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Housman, Masefield, Burns, Drayton



On Wenlock Edge the wood's in trouble;
His forest fleece the Wrekin heaves
The gale, it plies the saplings double,
And thick on Severn snow the leaves.

Then, 'twas before my time, the Roman
At yonder heaving hill would stare:
The blood that warms an English yeoman,
The thoughts that hurt him, they were there.

'Twould blow like this through holt and hanger
When Uricon the city stood:
'Tis the old wind in the old anger,
But then it threshed another wood.

There, like the wind through woods in riot,
Through him the gale of life blew high;
The tree of man was never quiet:
Then 'twas the Roman, now 'tis I.

The gale, it plies the saplings double,
It blows so hard, 'twill soon be gone:
Today the Roman and his trouble
Are ashes under Uricon.


A.E.Housman (1859-1936); A Shropshire Lad; 1896



A wind is brushing down the clover,
It sweeps the tossing branches bare,
Blowing the poising kestrel over
The crumbling ramparts of the Caer.

It whirls the scattered leaves before us
Along the dusty road to home,
Once it awakened into chorus
The heart-strings in the ranks of Rome.

There by the gusty coppice border
The shrilling trumpets broke the halt,
The Roman line, the Roman order,
Swayed forwards to the blind assault.

Spearman and charioteer and bowman
Charged and were scattered into spray,
Savage and taciturn the Roman
Hewed upwards in the Roman way.

There -- in the twilight -- where the cattle
Are lowing home across the fields,
The beaten warriors left the battle
Dead on the clansmen's wicker shields.

The leaves whirl in the wind's riot
Beneath the Beacon's jutting spur,
Quiet are clan and chief, and quiet
Centurion and signifier.


John Masefield (1878-1967); Salt-Water Ballads; 1902



from  More Poems: XXX

Shake hands, we shall never be friends, all's over;
          I only vex you the more I try.
All's wrong that ever I've done or said,
And nought to help it in this dull head:
          Shake hands, here's luck, good-bye.

But if you come to a road where danger
          Or guilt or anguish or shame's to share,
Be good to the lad that loves you true
And the soul that was born to die for you,
          And whistle and I'll be there.

A.E.Housman (1859-1936); Jonathan Cape 1936


Since there's no helpe, Come let vs kisse and part,
Nay, I haue done: You get no more of Me,
And I am glad, yea glad with all my heart,
That thus so cleanly, I my Selfe can free.
Shake hands for euer, Cancell all our Vowes,
And when we meet at any time againe,
Be it not seene in either of our Browes,
That We one iot of former Loue reteyne;
Now at the last gaspe of Loues latest Breath,
When his Pulse fayling, Passion speechlesse lies,
When Faith is kneeling by his bed of Death,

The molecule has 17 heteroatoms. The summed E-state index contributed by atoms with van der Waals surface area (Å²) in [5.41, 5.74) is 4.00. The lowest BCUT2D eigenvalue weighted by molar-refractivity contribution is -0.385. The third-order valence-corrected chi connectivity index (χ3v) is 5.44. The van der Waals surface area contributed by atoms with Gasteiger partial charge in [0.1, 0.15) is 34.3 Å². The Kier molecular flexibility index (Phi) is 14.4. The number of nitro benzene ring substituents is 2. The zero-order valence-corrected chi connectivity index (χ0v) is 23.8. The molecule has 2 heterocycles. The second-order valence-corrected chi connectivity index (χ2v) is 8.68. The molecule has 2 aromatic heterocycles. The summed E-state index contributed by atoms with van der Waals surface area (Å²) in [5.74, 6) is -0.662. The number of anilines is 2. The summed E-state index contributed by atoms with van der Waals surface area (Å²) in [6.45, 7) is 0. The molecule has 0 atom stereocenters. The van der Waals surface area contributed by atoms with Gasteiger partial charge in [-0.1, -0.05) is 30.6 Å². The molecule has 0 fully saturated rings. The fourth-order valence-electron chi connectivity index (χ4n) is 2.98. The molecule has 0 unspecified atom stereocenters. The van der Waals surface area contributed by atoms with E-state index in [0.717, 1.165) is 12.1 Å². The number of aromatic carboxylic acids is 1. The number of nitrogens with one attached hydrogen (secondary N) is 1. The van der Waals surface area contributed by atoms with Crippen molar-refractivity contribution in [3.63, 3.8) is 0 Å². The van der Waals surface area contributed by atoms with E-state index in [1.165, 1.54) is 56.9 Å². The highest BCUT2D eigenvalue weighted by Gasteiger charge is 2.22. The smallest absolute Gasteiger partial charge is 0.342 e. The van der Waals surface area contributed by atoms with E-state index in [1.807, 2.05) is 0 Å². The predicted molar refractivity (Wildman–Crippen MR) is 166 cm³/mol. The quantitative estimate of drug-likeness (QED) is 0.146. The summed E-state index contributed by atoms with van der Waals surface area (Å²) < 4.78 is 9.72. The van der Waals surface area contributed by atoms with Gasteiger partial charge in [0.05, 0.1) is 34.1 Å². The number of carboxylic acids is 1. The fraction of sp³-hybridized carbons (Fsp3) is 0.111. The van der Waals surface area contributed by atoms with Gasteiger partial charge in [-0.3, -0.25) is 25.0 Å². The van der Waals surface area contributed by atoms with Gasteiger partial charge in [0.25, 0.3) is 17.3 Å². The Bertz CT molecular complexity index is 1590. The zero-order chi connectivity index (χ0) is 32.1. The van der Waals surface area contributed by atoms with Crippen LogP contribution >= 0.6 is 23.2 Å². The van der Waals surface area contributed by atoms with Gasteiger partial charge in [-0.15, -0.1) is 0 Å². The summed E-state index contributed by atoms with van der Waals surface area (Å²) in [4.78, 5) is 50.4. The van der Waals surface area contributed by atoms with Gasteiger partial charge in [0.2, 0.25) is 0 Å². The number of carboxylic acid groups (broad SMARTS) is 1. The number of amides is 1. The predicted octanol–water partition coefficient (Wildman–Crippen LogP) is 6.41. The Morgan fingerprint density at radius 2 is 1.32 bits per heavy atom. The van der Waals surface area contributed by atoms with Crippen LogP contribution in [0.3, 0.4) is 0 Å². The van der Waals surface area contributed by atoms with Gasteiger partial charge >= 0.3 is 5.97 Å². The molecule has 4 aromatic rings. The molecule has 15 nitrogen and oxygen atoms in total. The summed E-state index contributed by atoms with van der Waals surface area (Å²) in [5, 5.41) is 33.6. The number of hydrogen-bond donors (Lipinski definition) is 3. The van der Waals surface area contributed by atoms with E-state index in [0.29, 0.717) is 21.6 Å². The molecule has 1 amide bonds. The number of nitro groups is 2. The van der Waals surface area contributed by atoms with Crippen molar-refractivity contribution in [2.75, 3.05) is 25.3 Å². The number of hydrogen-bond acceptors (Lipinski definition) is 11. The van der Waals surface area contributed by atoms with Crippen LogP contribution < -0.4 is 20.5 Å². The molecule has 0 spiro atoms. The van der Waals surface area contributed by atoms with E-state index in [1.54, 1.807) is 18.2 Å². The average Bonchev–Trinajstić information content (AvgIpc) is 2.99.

And Innocence is closing vp his Eyes,
  Now if thou woulds't, when all haue giuen him ouer,
  From Death to Life, thou might'st him yet recouer.


Michael Drayton (1563-1631); Sonnets; 1619



Aye vow and protest that ye care na for me,
And whiles ye may lightly my beauty a-wee;
But court na anither, tho' jokin ye be,
For fear that she wile your fancy frae me,
For fear that she wile your fancy frae me.
          O whistle an' I'll come to ye, my lad,
          O whistle an' I'll come to ye, my lad,
Tho' father an' mother an' a' should gae mad,
          O whistle an' I'll come to ye, my lad.


Robert Burns (1759-1796); Songs; c 1790



Masefield's On Malvern Hill is so close in rhythm, form, content, time, place, and sentiment to Housman's On Wenlock Edge that it could well be called a translation. It demonstrates one of the standard traits of almost all translations: it uses more words to say less. There is a shift in focus from a sense of personal isolation to the savagery of battle. Nevertheless, it is to my mind a good poem, and would have been even better were it not for Housman's memorable original. Masefield dilutes his version by echoing the elegiac note of Thomas Gray, with the cattle lowing home across the fields

Housman's conflation of Drayton and Burns, both far more remote in time, gains from the allusions, as well as adding piquancy when his gender reorientation is recognised. Drayton is speaking in a man's voice, but Burns seeks a whistle on behalf of a woman --- perhaps following a traditional song. The sentiments are standard. Shades of Bacall. "Oh, Whistle, and I'll Come to You, my Lad" was the title of a chilling ghost story by M.R.James, 1904.


Compare and Contrast

He clasps the crag with crooked hands;
Close to the sun in lonely lands,
Ring'd with the azure world, he stands.

The wrinkled sea beneath him crawls;
He watches from his mountain walls
And like a thunderbolt he falls.

Alfred Tennyson; from The Eagle fragment.

Against the burly air I strode,
Where the tight ocean heaves its load
Crying the miracles of God.                   (I)

The second day I stood and saw
The osprey plunge with triggered claw,   (II)

Geoffrey Hill; from Genesis, 1952; quoted by Peter Walton, in Towards Stasis: a reading in the poetry of Geoffrey Hill, an article in A Tribute to Geoffrey Hill, in Agenda, Vol 34 No 2, Summer 1996.

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